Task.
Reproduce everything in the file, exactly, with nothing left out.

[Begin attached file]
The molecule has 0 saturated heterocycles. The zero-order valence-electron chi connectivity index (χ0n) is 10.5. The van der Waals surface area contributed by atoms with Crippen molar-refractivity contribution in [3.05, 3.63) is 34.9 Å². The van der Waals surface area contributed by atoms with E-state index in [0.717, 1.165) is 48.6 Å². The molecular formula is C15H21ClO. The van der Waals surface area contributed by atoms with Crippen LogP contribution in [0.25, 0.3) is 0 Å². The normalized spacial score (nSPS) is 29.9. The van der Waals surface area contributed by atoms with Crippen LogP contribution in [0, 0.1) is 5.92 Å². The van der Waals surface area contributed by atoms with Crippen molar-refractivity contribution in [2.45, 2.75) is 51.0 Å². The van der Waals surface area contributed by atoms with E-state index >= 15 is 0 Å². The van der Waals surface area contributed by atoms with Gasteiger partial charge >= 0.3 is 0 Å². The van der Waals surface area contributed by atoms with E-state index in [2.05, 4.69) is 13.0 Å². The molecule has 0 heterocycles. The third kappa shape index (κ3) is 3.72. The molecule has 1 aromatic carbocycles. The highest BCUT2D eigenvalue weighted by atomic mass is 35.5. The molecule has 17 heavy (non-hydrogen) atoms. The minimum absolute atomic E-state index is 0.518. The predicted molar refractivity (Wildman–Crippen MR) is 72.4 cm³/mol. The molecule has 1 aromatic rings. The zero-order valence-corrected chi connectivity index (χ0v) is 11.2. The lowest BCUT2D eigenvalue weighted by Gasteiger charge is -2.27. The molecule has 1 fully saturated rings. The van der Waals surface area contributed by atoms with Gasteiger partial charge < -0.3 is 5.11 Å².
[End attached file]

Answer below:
The molecule has 0 saturated heterocycles. The zero-order valence-electron chi connectivity index (χ0n) is 10.5. The van der Waals surface area contributed by atoms with Crippen molar-refractivity contribution in [3.05, 3.63) is 34.9 Å². The van der Waals surface area contributed by atoms with E-state index in [0.717, 1.165) is 48.6 Å². The molecular formula is C15H21ClO. The van der Waals surface area contributed by atoms with Crippen LogP contribution in [0.25, 0.3) is 0 Å². The normalized spacial score (nSPS) is 29.9. The van der Waals surface area contributed by atoms with Crippen LogP contribution in [0, 0.1) is 5.92 Å². The van der Waals surface area contributed by atoms with Crippen molar-refractivity contribution in [2.45, 2.75) is 51.0 Å². The van der Waals surface area contributed by atoms with E-state index >= 15 is 0 Å². The van der Waals surface area contributed by atoms with Gasteiger partial charge >= 0.3 is 0 Å². The van der Waals surface area contributed by atoms with E-state index in [2.05, 4.69) is 13.0 Å². The molecule has 0 heterocycles. The third kappa shape index (κ3) is 3.72. The molecule has 1 aromatic carbocycles. The highest BCUT2D eigenvalue weighted by atomic mass is 35.5. The molecule has 17 heavy (non-hydrogen) atoms. The minimum absolute atomic E-state index is 0.518. The predicted molar refractivity (Wildman–Crippen MR) is 72.4 cm³/mol. The molecule has 1 aromatic rings. The zero-order valence-corrected chi connectivity index (χ0v) is 11.2. The lowest BCUT2D eigenvalue weighted by Gasteiger charge is -2.27. The molecule has 1 fully saturated rings. The van der Waals surface area contributed by atoms with Gasteiger partial charge < -0.3 is 5.11 Å².